The Racism Problem

It is a thankless task to be the BBC. You provide people with a myriad of television, radio and website goodness and all they can do is complain about the price of the licence fee and offer statistics regarding how many repeats you show.

I, for one, love the BBC. If the BBC were in renal failure, I would happily offer them my kidney. Television is an expensive medium and I am happy for auntie to show endless repeats at unsociable and daytime hours rather than creating something original for eleven o’clock on a Wednesday morning when I’m not watching the telly.
It is all very well for people to draw up numbers and claim that however much of the output are repeats; I spend less than 15% of my week in front of the telly – less than 5% actually watching something properly. The Beeb could announce a suspension of programming between the hours of eleven pm and seven pm the following day and I probably wouldn’t even notice. If you feel the need to complain that a third of the programs shown across the four channels are repeats, maybe you should address whatever issue it is which keeps you in front of your television for 66% of your week instead.

The main trouble the BBC has is that because it is paid for by the public, they tend to like input on the BBC decision making process.
Many complain about the yearly £142 compulsory fee. It may sound rather steep but when it is considered what the BBC provides for this amount, it is very reasonable. In Ireland the fee is €160 (about £150) and for that we receive 2 channels (both with adverts), three radio stations (one of which is in Gaelic, another of which I prefer to refer to as Dorsexburyshire FM) and a rubbish website. The only things they show on the telly are films made in the last 10 years and CSI. When I first moved over here, Judging Amy was the prime time offering. They still roll out Father Ted repeats every few months and the star of that has been dead a decade. I only had RTE for a fortnight and it was the closest to brain death I have ever been.

Over the last week, the main complaint has been double standards over a racist comment made by Anton Du Beke. He is a professional ballroom dancer and partner to one of the celebrities on the current series of Strictly Come Dancing (known in America as Dancing with the Stars, it basically takes people you’ve vaguely heard of and requires them to do ballroom dancing before getting praised/insulted by people who know about that sort of thing). You see, earlier in the year, the BBC sacked Carol “Daughter of Margaret” Thatcher for referring to a tennis player as looking like a golliwog. People are wondering why Du Beke is allowed to stay after telling his dancing partner, Laila Rouass, she looked like a “Paki” following a spray tan. Ms Rouass is of Indian and Moroccan descent. Both incidents happened off camera.

The trouble with racism is that sometimes we don’t realise we are being racist. I remember golliwogs from my childhood; you collected the tokens on the side of the jam pot and you could send off for a badge. It was only when I was older that I learned the cultural origins of the figure. It’s not a connection that ever occurs to me.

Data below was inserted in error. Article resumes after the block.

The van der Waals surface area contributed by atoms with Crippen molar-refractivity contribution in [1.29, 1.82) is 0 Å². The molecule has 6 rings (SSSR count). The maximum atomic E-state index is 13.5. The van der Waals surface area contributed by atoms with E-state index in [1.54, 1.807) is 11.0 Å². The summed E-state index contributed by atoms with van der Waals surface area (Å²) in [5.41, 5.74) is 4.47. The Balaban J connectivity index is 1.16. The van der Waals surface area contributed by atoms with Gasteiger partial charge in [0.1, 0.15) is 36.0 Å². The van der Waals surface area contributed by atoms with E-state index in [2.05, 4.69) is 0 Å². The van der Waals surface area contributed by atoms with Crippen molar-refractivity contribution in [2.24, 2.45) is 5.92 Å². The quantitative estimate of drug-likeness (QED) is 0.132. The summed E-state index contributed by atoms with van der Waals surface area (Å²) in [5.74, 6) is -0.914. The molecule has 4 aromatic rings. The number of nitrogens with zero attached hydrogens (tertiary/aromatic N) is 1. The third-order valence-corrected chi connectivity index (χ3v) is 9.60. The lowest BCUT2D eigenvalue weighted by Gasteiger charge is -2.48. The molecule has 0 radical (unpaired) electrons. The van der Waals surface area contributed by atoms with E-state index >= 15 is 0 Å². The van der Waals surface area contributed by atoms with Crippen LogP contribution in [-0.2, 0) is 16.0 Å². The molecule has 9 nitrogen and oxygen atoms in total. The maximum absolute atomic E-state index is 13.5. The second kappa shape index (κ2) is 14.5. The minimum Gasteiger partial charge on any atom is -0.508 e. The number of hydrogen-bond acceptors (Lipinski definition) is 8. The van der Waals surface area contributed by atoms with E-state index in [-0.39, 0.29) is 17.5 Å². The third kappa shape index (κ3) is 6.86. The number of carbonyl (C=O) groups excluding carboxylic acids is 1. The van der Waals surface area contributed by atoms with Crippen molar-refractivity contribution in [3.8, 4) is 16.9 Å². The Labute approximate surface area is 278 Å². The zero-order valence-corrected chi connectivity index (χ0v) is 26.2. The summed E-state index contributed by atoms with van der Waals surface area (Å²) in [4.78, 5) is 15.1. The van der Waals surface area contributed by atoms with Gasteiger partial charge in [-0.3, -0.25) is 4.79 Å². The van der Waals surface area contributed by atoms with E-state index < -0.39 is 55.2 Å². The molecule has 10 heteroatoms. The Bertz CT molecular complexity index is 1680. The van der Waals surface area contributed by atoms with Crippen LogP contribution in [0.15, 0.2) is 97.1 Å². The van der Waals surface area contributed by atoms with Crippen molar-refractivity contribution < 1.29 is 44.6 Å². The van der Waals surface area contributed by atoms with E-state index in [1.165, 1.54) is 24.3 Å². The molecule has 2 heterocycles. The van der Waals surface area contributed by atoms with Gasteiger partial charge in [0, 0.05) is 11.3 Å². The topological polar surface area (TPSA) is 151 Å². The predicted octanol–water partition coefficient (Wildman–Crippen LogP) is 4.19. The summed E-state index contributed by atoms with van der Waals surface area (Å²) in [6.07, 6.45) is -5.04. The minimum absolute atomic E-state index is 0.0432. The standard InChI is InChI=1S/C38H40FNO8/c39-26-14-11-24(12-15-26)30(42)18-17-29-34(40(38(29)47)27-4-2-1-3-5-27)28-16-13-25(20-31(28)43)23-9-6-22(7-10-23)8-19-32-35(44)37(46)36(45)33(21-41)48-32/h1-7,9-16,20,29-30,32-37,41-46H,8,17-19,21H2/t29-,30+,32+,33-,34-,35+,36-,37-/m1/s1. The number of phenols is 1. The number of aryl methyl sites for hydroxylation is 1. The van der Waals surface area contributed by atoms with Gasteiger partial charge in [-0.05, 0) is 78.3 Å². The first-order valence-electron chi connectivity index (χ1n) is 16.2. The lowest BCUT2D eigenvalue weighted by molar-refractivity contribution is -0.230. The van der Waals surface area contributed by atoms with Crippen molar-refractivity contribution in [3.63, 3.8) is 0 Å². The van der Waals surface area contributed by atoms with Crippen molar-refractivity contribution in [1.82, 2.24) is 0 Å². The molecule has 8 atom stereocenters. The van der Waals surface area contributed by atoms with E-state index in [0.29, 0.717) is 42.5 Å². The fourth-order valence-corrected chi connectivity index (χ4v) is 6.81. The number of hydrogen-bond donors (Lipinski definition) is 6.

However, Ms Thatcher referring to somebody as a golliwog was intended. She was aware of the term and, having had it pointed out to her, defended her use of it claiming that she didn’t mean any harm by it.
Mr Du Beke, by contrast, has apologised to anybody who stands still long enough to listen. He appreciates that it is not okay to use such terms and you don’t get the feeling he is complaining behind closed doors about the outcry. Ms Rouass fully accepted his apology and is happy to continue working with him. At best, it was an unfunny joke which should never have been made.

I think we need to begin thinking more about the language we use. It’s easy to decry political correctness gone mad but sometimes, we do need think about how we use a language and what we say with it.
I’m sure nobody here would make bad taste jokes about Pakistanis, Indians, Black people or whoever. I’m also sure that the world is filled with people who are not racist people but who would think nothing of leaving me a message to the effect of “You can’t help that you’re Welsh,” yet some have. Would that sentence still be okay if you inserted the word “Paki” into it?

As it happens, I don’t mind people saying such things to me. They are free to do so, just as I am free to consider them knobheads. I can’t help but find it a little objectionable that if I were to point out their racist attitude to them, they would fail to get my point and tell me I needed to get a sense of humour (as Bruce Forsyth told Talk Radio).
If having a sense of humour involves finding the punch lines of moronic seventies sitcoms amusing, I’d be glad not to have one. We need to remember that it doesn’t matter if there was no racist intent, it is how a comment is received that matters. We should never trivialise anybodies feelings on any matter.
Respect the people you are speaking with, whatever their race, whatever their circumstances.

So, to help people re-address their attitudes towards these things, I have helpfully designed a short exercise designed to help understand what can, and cannot be considered casually racist.

Before you speak, ask yourself this: If I said this to the Welsh Rugby team, would I get away with my kneecaps intact?


sarah said...

good post, theo

it bugs me when people speak without thinking. i mean, we all make mistakes and we cant all know everything... apart from he who knows everything, but he is special... so we are bound to make errors. BUT some people are just fecking stupid. i mean, who the heck says these kinds of things?

and good job pointing out the multi uses of the welsh rugby boys. they are awesome.